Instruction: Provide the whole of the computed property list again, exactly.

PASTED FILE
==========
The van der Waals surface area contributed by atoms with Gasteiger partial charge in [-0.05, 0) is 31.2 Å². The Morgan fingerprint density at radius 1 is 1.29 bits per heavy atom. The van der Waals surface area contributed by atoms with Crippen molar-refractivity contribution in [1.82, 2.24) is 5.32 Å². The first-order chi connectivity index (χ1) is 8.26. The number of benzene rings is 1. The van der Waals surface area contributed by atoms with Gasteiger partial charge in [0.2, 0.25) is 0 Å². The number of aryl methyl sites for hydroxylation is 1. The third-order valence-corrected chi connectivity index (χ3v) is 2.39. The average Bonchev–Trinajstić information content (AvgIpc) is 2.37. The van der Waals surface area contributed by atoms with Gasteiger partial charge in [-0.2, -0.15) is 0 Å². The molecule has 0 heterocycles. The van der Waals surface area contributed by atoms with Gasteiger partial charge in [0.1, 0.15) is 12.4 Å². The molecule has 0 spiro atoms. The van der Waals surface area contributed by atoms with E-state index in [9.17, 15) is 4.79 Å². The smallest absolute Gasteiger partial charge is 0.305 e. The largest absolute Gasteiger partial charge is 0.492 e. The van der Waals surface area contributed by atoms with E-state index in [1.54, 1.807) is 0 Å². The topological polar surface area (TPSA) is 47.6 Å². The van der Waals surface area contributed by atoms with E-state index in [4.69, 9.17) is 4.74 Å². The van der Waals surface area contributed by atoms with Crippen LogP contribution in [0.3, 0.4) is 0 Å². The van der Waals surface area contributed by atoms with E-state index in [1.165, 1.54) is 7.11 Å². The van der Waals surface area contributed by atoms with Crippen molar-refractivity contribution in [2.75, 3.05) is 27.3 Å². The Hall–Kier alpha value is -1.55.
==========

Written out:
The van der Waals surface area contributed by atoms with Gasteiger partial charge in [-0.05, 0) is 31.2 Å². The Morgan fingerprint density at radius 1 is 1.29 bits per heavy atom. The van der Waals surface area contributed by atoms with Crippen molar-refractivity contribution in [1.82, 2.24) is 5.32 Å². The first-order chi connectivity index (χ1) is 8.26. The number of benzene rings is 1. The van der Waals surface area contributed by atoms with Gasteiger partial charge in [0.2, 0.25) is 0 Å². The number of aryl methyl sites for hydroxylation is 1. The third-order valence-corrected chi connectivity index (χ3v) is 2.39. The average Bonchev–Trinajstić information content (AvgIpc) is 2.37. The van der Waals surface area contributed by atoms with Gasteiger partial charge in [-0.2, -0.15) is 0 Å². The molecule has 0 heterocycles. The van der Waals surface area contributed by atoms with Gasteiger partial charge in [0.1, 0.15) is 12.4 Å². The molecule has 0 spiro atoms. The van der Waals surface area contributed by atoms with E-state index in [9.17, 15) is 4.79 Å². The smallest absolute Gasteiger partial charge is 0.305 e. The largest absolute Gasteiger partial charge is 0.492 e. The van der Waals surface area contributed by atoms with E-state index in [1.54, 1.807) is 0 Å². The topological polar surface area (TPSA) is 47.6 Å². The van der Waals surface area contributed by atoms with E-state index in [4.69, 9.17) is 4.74 Å². The van der Waals surface area contributed by atoms with Crippen LogP contribution in [0.3, 0.4) is 0 Å². The van der Waals surface area contributed by atoms with E-state index in [1.165, 1.54) is 7.11 Å². The van der Waals surface area contributed by atoms with Crippen molar-refractivity contribution in [2.75, 3.05) is 27.3 Å². The Hall–Kier alpha value is -1.55.